The public administration employees work for the government, implying that their management is grounded on the politics of the ruling regime. There are certain obligations and rights enjoyed by these employees, which is not the case with other people working in private enterprises. The “First, Fourth, Fifth, and Fourteenth Amendments” of the United States constitution stipulates the rights of the workers and balances them with the obligations (Nigro & Kellough, 2014, p. 210). For instance, there is a statutory law which restricts public servants from participating in politics. This reflection paper discusses how the topic of rights and responsibilities has influenced my aspirations to learn more concerning people working in Public Administration.
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First, I realized that in any democratic nation, the government’s authority is restrained to limit the chances of power abuse. There are different articles of the United States Constitution, such as the Bill of Rights, which provide limitations to government’s operations. The constitution provides a limit to the rulers on their authority and how they direct the employees. The legal verdicts that emerged since the 1950s led to changes in the relationship between the employer and employee. Importantly, bosses could not impose many unfavorable conditions on their servants, as was the case in the previous years. As a result, the courts narrowed the discretion of the management by offering protection and additional guarantees to government employees at all levels. Learning about the constitutional rights of servants in the public domain is important to me as a person who will potentially be employed in the same area. I will be able to understand my rights and obligations, as well as those of the management.
Secondly, it was interesting to note how the Supreme Court decision citing the due process changed the obligations of public employees. Early in the 1970s, the Supreme Court made a verdict allowing public servants to have liberty and proper interests in their line of duty. This is connected to the relative security of tenure in which the government is only entitled to terminate the workers for justifiable reasons. The public servants are also accorded freedom of speech, but only when they comment citizens and not as employees.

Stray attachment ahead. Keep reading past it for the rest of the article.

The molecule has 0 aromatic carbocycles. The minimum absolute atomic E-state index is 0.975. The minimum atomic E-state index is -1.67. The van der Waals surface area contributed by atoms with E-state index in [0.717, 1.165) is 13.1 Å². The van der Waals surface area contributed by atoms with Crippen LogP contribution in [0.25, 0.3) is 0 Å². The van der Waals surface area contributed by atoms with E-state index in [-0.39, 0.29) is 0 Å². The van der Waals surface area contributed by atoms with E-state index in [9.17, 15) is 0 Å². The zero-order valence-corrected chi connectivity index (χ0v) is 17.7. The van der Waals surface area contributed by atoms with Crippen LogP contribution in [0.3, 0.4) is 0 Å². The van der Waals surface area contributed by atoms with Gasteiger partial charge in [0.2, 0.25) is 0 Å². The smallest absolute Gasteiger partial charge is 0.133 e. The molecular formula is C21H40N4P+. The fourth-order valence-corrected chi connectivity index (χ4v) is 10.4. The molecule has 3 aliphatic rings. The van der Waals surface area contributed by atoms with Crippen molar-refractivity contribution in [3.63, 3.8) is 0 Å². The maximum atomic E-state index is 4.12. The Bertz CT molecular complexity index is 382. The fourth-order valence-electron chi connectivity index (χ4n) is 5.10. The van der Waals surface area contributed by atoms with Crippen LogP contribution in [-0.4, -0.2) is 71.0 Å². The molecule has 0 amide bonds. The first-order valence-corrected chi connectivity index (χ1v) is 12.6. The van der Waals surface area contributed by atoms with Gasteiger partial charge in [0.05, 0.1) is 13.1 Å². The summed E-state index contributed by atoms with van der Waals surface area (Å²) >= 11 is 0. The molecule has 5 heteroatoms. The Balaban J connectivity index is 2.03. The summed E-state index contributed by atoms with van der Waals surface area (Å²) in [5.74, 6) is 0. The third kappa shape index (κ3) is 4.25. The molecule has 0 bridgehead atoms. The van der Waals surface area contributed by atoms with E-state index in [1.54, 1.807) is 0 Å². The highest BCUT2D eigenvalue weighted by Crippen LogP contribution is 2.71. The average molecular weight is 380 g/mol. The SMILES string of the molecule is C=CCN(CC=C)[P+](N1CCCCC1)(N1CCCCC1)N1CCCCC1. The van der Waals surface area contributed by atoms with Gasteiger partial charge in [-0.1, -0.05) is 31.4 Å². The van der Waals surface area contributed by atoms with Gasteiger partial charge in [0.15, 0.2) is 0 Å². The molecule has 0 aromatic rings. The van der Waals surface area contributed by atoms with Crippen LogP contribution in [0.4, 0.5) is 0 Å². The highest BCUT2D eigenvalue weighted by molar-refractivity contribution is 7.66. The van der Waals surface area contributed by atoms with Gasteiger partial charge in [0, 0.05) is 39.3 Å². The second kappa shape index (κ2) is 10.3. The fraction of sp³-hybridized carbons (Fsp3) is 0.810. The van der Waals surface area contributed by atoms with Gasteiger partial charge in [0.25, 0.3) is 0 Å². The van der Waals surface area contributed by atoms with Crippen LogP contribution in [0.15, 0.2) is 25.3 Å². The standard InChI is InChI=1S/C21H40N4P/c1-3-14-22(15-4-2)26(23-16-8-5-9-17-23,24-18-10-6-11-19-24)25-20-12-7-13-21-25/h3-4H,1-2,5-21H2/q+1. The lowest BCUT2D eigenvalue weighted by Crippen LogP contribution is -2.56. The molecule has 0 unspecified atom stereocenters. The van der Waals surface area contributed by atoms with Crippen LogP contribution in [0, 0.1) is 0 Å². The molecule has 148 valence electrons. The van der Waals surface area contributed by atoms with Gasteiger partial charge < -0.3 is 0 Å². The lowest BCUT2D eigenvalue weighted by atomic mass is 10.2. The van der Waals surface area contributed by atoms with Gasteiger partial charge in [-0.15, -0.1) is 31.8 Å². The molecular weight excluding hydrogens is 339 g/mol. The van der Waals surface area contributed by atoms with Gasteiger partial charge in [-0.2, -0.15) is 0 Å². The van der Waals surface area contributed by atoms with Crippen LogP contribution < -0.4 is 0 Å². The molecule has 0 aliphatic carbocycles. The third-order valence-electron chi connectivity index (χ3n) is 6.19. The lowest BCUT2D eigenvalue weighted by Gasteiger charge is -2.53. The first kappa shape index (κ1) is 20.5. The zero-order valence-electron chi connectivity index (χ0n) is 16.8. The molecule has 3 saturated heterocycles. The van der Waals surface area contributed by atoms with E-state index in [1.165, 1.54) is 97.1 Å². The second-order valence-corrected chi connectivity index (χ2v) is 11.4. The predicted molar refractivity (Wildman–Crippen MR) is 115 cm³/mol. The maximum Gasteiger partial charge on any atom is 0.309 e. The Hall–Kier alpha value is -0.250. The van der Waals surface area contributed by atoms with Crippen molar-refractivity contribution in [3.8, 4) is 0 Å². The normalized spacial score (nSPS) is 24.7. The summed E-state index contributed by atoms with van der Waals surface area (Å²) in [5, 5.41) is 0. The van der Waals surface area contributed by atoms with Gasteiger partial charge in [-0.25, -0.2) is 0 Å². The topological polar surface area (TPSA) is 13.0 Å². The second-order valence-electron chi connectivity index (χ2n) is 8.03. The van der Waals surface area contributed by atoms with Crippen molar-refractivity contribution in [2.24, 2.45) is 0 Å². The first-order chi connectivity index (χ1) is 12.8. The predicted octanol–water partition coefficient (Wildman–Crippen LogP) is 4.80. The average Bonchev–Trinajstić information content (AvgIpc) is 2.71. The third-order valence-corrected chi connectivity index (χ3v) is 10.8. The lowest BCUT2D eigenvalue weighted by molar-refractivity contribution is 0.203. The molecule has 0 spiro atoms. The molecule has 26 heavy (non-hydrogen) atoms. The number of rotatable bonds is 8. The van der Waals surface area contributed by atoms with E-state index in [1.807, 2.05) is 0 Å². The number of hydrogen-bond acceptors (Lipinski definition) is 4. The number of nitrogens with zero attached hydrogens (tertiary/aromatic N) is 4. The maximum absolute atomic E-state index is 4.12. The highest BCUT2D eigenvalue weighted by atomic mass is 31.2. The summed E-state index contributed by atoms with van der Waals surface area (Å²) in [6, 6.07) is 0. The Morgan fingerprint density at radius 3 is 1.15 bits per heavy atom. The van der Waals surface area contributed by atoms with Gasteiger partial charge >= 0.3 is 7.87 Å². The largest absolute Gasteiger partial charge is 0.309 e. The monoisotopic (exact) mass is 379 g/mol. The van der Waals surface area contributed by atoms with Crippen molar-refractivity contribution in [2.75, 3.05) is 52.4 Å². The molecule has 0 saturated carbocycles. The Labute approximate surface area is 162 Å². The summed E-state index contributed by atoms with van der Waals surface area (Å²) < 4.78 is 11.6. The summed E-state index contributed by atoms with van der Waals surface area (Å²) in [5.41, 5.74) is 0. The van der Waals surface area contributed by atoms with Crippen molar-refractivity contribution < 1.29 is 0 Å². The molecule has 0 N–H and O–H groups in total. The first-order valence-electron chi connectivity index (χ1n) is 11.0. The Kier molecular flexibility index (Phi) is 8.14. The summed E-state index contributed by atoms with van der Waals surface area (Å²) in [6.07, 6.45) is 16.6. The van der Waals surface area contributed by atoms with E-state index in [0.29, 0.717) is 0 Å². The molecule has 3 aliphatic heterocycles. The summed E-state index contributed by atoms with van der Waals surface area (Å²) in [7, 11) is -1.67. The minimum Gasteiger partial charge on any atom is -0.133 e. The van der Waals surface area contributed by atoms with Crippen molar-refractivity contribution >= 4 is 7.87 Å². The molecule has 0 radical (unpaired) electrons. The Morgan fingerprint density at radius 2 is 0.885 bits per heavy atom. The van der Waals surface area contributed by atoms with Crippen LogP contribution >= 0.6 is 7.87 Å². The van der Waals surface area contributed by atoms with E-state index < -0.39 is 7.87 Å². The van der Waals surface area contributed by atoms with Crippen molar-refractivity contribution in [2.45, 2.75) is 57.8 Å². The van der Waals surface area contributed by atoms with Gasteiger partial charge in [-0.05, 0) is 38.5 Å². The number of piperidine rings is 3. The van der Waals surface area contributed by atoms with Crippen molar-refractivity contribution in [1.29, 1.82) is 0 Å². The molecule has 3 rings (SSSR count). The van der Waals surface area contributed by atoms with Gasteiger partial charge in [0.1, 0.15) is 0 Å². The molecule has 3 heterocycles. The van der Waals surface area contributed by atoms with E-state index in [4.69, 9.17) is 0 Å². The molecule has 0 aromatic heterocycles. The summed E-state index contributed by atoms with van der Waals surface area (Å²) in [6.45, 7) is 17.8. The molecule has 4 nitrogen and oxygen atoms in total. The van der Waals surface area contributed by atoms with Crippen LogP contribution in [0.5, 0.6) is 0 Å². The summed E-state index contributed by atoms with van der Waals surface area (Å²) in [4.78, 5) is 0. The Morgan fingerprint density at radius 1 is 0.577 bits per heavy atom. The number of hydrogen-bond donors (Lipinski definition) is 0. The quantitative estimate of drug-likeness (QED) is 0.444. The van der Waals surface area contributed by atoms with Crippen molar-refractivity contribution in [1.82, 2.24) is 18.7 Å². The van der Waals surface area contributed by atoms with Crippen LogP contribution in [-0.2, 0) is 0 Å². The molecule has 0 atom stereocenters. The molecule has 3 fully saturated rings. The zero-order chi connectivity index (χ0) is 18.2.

Also, the workers must ensure that their pronouncement has no interference with efficient workplace operations. The other area of right and responsibility concerns freedom of association. When a person holds an official duty to which affiliation to the ruling political party is essential for effective performance, they can be dismissed for partisan reasons. Privacy is another issue of concern since the government may randomly develop additional job requirements such as drug testing. The issue of equality amid controversies in gender and sexual orientation is also a significant concern for public servants. It is apparent that for every right accorded to the employee, there is an obligation so as to put the workplace environment in check.
Conclusively, it is apparent that different constitutional amendments and court decisions have resulted in favorable legal conditions for public servants. Specifically, the excesses of the management have been minimized on fundamental rights such as freedom of speech, association, and ownership of property. I think that such changes have given the current public employees a special status. When workers feel secure in their workplace, they will be more enthusiastic to work. However, to protect the ruling party, I think that the public servants who choose to vie for a political sit should be required to retire.
Nigro, L. G., & Kellough, J. E. (2014). Chapter eight: Public employees: Rights and responsibilities. In The new public personnel administration (7th ed.) (pp. 210-221). Cengage Learning.